There’s an upright vacuum that’s also a canister, along with an upright that steam-cleans floors. But as multitasking vacs become a trend, Consumer Reports’ tests show that some skimp on the cleaning that counts.
Lower prices and freedom from bag changes help make bagless uprights the hottest sellers. Shark’s Rotator Professional Lift-Away NV501, $250, has a canister component that lifts out onto a wheeled base and doubles as a hand-held vac. Strong carpet cleaning, a swiveling head for easier steering, and an arsenal of tools helped it join the winners list. But you’ll find even better vacs for as little as $120, especially for pet hair.
You’ll also find Samsung among your canister choices after a long absence from the US market. Tests included the Electric Blue VCC88P0H1B, $350, and Champagne VCC96P0H1G, $450, which has more dust-separating chambers inside. But both had dismal suction for tools and were just mediocre at carpet cleaning, still a vacuum’s top task. And small bins make dust capacity minimal for both models.
Consumer Reports’ tests with almost 700 pounds of sand, wood flour, cat fur, and other messes found other models that put features before performance. Here are the details:
A combo that doesn’t cut it. Oreck’s VersaVac upright, $250, has two pads and a plastic frame that convert it to a steam mop. It’s also the brand’s first bagless vacuum and, at 13 pounds, one of the lightest Consumer Reports has tested. But it was only middling on carpets and worked better on bare floors with the brush on. What’s more, the Oreck doesn’t accept tools.
A name that doesn’t deliver. Eureka’s AirExcel NLS upright, $100, aced pet-hair tests and maintained suction as claimed. But don’t take its “excel” moniker too seriously: The bagless vac was subpar at carpet cleaning and emissions, and it ended up far below the humbler Eureka AirSpeed AS1000A, a Best Buy at $120.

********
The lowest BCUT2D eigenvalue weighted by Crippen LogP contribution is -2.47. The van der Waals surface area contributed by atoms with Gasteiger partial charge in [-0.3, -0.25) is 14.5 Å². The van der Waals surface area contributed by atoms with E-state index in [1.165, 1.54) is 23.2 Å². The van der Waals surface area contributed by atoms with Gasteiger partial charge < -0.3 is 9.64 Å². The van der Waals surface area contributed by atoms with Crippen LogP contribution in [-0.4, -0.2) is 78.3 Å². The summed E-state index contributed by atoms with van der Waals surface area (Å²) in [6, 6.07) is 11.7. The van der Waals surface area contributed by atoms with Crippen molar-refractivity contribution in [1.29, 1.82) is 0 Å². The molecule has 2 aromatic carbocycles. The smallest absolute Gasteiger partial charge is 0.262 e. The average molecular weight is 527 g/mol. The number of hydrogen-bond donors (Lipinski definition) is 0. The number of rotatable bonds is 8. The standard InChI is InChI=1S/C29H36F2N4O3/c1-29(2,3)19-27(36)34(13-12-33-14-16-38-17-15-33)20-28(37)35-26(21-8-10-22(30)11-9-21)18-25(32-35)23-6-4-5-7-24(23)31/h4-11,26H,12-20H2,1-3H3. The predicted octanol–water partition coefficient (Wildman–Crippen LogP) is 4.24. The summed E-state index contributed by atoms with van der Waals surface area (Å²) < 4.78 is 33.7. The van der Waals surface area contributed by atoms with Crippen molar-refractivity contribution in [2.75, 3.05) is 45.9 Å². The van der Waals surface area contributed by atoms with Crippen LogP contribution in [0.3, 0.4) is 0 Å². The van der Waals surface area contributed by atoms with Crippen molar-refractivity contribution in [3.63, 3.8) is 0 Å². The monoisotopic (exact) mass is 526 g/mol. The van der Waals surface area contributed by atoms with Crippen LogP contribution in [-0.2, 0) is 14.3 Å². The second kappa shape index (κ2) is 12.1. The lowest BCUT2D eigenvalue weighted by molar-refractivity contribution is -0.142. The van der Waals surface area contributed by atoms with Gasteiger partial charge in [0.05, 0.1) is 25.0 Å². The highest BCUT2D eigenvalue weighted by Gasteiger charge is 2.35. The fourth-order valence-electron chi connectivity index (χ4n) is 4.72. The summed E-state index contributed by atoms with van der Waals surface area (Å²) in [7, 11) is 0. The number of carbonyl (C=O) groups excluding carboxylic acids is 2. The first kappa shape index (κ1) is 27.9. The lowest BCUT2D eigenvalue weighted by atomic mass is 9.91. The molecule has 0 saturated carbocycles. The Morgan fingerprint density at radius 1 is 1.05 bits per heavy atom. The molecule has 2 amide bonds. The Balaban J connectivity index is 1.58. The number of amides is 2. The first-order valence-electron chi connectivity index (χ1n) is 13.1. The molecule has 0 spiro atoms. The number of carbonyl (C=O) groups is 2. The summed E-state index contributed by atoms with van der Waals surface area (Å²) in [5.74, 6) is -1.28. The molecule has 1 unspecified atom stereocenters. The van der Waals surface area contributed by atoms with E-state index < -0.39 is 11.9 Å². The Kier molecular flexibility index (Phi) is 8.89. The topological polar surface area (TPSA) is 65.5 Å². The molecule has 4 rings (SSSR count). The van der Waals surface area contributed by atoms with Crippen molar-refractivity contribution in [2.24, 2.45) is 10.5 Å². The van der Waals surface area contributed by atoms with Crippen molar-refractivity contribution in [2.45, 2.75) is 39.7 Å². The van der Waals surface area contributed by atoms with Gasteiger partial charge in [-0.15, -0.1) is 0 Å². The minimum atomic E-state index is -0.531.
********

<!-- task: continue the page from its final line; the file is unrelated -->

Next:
A smart feature on a so-so vac. The Electrolux Precision Brushroll Clean EL8807A, $300, has a built-in comb that skims hair from the brush roll when you press a foot-controlled lever. The feature worked flawlessly in the test. Too bad this bagless upright was less than stellar at cleaning carpets and delivering air flow for tools.
How to Choose
Start by matching the type of vacuum to the cleaning you usually do. Uprights, especially with a bag, do better overall on carpets. Canisters are easier to maneuver, especially on stairs. Also consider:
For allergies, stick with bags. Emptying a bagless vac’s bin tends to be a messy, dusty process, though changing bags can also raise dust if you aren’t careful.
Check the features. A brush on-off switch protects bare floors and avoids scattering debris. A motorized brush deep-cleans carpets far better than suction alone.
Try it out. Even if you order online, go to a store first. Push, pull, turn, and lift models you’re considering. Check controls and features. And see whether the store will match a lower price you get online.
Consumer Reports writes columns, reviews, and ratings on cars, appliances, electronics, and other consumer goods. Previous stories can be found at consumerreports.org.